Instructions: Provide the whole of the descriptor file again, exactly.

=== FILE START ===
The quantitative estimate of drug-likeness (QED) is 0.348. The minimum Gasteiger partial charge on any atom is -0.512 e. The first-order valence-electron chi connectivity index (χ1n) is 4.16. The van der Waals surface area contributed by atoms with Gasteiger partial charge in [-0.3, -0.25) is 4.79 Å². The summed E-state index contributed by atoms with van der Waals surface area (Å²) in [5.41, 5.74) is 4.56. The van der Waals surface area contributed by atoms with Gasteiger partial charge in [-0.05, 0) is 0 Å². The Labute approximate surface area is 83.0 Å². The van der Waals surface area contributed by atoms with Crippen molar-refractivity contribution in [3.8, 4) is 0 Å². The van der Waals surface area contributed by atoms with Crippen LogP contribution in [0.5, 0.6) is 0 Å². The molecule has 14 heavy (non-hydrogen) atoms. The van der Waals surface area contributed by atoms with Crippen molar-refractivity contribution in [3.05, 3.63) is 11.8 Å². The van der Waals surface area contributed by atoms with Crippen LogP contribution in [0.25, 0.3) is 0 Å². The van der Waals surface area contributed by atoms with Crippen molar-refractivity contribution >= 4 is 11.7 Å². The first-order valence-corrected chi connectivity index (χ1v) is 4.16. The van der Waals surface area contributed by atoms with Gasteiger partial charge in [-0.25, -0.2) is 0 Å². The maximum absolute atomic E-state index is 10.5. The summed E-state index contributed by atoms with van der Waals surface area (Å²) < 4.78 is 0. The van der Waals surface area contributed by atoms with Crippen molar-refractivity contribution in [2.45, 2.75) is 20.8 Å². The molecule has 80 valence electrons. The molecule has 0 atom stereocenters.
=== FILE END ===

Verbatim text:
The quantitative estimate of drug-likeness (QED) is 0.348. The minimum Gasteiger partial charge on any atom is -0.512 e. The first-order valence-electron chi connectivity index (χ1n) is 4.16. The van der Waals surface area contributed by atoms with Gasteiger partial charge in [-0.3, -0.25) is 4.79 Å². The summed E-state index contributed by atoms with van der Waals surface area (Å²) in [5.41, 5.74) is 4.56. The van der Waals surface area contributed by atoms with Gasteiger partial charge in [-0.05, 0) is 0 Å². The Labute approximate surface area is 83.0 Å². The van der Waals surface area contributed by atoms with Crippen molar-refractivity contribution in [3.8, 4) is 0 Å². The van der Waals surface area contributed by atoms with Crippen LogP contribution in [0.5, 0.6) is 0 Å². The molecule has 14 heavy (non-hydrogen) atoms. The van der Waals surface area contributed by atoms with Crippen molar-refractivity contribution in [3.05, 3.63) is 11.8 Å². The van der Waals surface area contributed by atoms with Crippen LogP contribution in [0.25, 0.3) is 0 Å². The van der Waals surface area contributed by atoms with Crippen molar-refractivity contribution >= 4 is 11.7 Å². The first-order valence-corrected chi connectivity index (χ1v) is 4.16. The van der Waals surface area contributed by atoms with Gasteiger partial charge in [-0.25, -0.2) is 0 Å². The maximum absolute atomic E-state index is 10.5. The summed E-state index contributed by atoms with van der Waals surface area (Å²) < 4.78 is 0. The van der Waals surface area contributed by atoms with Crippen molar-refractivity contribution in [2.45, 2.75) is 20.8 Å². The molecule has 80 valence electrons. The molecule has 0 atom stereocenters.